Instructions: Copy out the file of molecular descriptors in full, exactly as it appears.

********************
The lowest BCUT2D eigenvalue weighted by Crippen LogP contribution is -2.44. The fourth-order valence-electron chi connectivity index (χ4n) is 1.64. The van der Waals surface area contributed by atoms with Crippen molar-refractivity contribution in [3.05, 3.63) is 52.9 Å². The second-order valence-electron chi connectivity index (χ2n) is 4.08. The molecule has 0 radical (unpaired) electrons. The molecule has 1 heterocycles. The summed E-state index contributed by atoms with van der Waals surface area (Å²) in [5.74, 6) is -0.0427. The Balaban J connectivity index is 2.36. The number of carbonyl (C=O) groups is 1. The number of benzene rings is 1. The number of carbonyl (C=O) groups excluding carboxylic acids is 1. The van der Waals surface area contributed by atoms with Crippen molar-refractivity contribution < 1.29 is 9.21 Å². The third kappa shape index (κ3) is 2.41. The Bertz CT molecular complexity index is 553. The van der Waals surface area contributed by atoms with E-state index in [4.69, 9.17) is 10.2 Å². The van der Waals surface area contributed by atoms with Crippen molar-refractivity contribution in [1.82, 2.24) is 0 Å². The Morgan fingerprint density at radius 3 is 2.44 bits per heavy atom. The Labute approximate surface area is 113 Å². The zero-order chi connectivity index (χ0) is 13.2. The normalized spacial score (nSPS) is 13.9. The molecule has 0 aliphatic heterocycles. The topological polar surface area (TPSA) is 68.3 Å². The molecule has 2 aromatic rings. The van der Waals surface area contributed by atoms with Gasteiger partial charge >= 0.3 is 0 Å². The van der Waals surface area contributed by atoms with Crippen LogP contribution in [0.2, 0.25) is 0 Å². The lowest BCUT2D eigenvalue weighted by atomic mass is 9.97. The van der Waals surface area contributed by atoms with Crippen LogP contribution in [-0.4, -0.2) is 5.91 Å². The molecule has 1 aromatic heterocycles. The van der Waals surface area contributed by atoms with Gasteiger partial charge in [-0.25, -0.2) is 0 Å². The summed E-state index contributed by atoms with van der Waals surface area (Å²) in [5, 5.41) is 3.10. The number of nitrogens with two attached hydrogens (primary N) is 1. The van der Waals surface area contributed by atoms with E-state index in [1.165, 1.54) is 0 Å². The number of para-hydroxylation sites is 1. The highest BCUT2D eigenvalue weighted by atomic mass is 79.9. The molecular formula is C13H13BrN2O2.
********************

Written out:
The lowest BCUT2D eigenvalue weighted by Crippen LogP contribution is -2.44. The fourth-order valence-electron chi connectivity index (χ4n) is 1.64. The van der Waals surface area contributed by atoms with Crippen molar-refractivity contribution in [3.05, 3.63) is 52.9 Å². The second-order valence-electron chi connectivity index (χ2n) is 4.08. The molecule has 0 radical (unpaired) electrons. The molecule has 1 heterocycles. The summed E-state index contributed by atoms with van der Waals surface area (Å²) in [5.74, 6) is -0.0427. The Balaban J connectivity index is 2.36. The number of carbonyl (C=O) groups is 1. The number of benzene rings is 1. The number of carbonyl (C=O) groups excluding carboxylic acids is 1. The van der Waals surface area contributed by atoms with Crippen molar-refractivity contribution < 1.29 is 9.21 Å². The third kappa shape index (κ3) is 2.41. The Bertz CT molecular complexity index is 553. The van der Waals surface area contributed by atoms with E-state index in [4.69, 9.17) is 10.2 Å². The van der Waals surface area contributed by atoms with Crippen molar-refractivity contribution in [1.82, 2.24) is 0 Å². The Morgan fingerprint density at radius 3 is 2.44 bits per heavy atom. The Labute approximate surface area is 113 Å². The zero-order chi connectivity index (χ0) is 13.2. The normalized spacial score (nSPS) is 13.9. The molecule has 0 aliphatic heterocycles. The topological polar surface area (TPSA) is 68.3 Å². The molecule has 2 aromatic rings. The van der Waals surface area contributed by atoms with Gasteiger partial charge >= 0.3 is 0 Å². The van der Waals surface area contributed by atoms with Crippen LogP contribution in [0.2, 0.25) is 0 Å². The lowest BCUT2D eigenvalue weighted by atomic mass is 9.97. The van der Waals surface area contributed by atoms with Crippen LogP contribution in [-0.4, -0.2) is 5.91 Å². The molecule has 1 aromatic heterocycles. The van der Waals surface area contributed by atoms with Gasteiger partial charge in [-0.25, -0.2) is 0 Å². The summed E-state index contributed by atoms with van der Waals surface area (Å²) in [5, 5.41) is 3.10. The number of nitrogens with two attached hydrogens (primary N) is 1. The van der Waals surface area contributed by atoms with E-state index in [1.165, 1.54) is 0 Å². The number of para-hydroxylation sites is 1. The highest BCUT2D eigenvalue weighted by atomic mass is 79.9. The molecular formula is C13H13BrN2O2.